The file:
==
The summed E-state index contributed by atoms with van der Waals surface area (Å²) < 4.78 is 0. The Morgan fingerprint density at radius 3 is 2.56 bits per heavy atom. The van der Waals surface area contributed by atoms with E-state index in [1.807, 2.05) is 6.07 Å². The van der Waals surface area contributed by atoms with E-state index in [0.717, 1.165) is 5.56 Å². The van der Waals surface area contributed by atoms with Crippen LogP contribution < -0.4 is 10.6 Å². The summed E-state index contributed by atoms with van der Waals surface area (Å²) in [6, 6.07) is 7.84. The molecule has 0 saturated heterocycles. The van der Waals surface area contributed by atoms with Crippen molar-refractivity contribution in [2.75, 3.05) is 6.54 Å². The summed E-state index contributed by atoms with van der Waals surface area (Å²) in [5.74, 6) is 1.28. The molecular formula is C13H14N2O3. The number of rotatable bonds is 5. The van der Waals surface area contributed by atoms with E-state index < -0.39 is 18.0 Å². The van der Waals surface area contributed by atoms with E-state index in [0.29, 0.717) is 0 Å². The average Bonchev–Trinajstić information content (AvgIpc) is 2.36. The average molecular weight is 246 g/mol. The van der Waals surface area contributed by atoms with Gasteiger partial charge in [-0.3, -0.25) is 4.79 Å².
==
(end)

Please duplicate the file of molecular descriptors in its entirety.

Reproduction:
The summed E-state index contributed by atoms with van der Waals surface area (Å²) < 4.78 is 0. The Morgan fingerprint density at radius 3 is 2.56 bits per heavy atom. The van der Waals surface area contributed by atoms with E-state index in [1.807, 2.05) is 6.07 Å². The van der Waals surface area contributed by atoms with E-state index in [0.717, 1.165) is 5.56 Å². The van der Waals surface area contributed by atoms with Crippen LogP contribution < -0.4 is 10.6 Å². The summed E-state index contributed by atoms with van der Waals surface area (Å²) in [6, 6.07) is 7.84. The molecule has 0 saturated heterocycles. The van der Waals surface area contributed by atoms with Crippen molar-refractivity contribution in [2.75, 3.05) is 6.54 Å². The summed E-state index contributed by atoms with van der Waals surface area (Å²) in [5.74, 6) is 1.28. The molecular formula is C13H14N2O3. The number of rotatable bonds is 5. The van der Waals surface area contributed by atoms with E-state index < -0.39 is 18.0 Å². The van der Waals surface area contributed by atoms with E-state index in [0.29, 0.717) is 0 Å². The average Bonchev–Trinajstić information content (AvgIpc) is 2.36. The average molecular weight is 246 g/mol. The van der Waals surface area contributed by atoms with Gasteiger partial charge in [-0.3, -0.25) is 4.79 Å².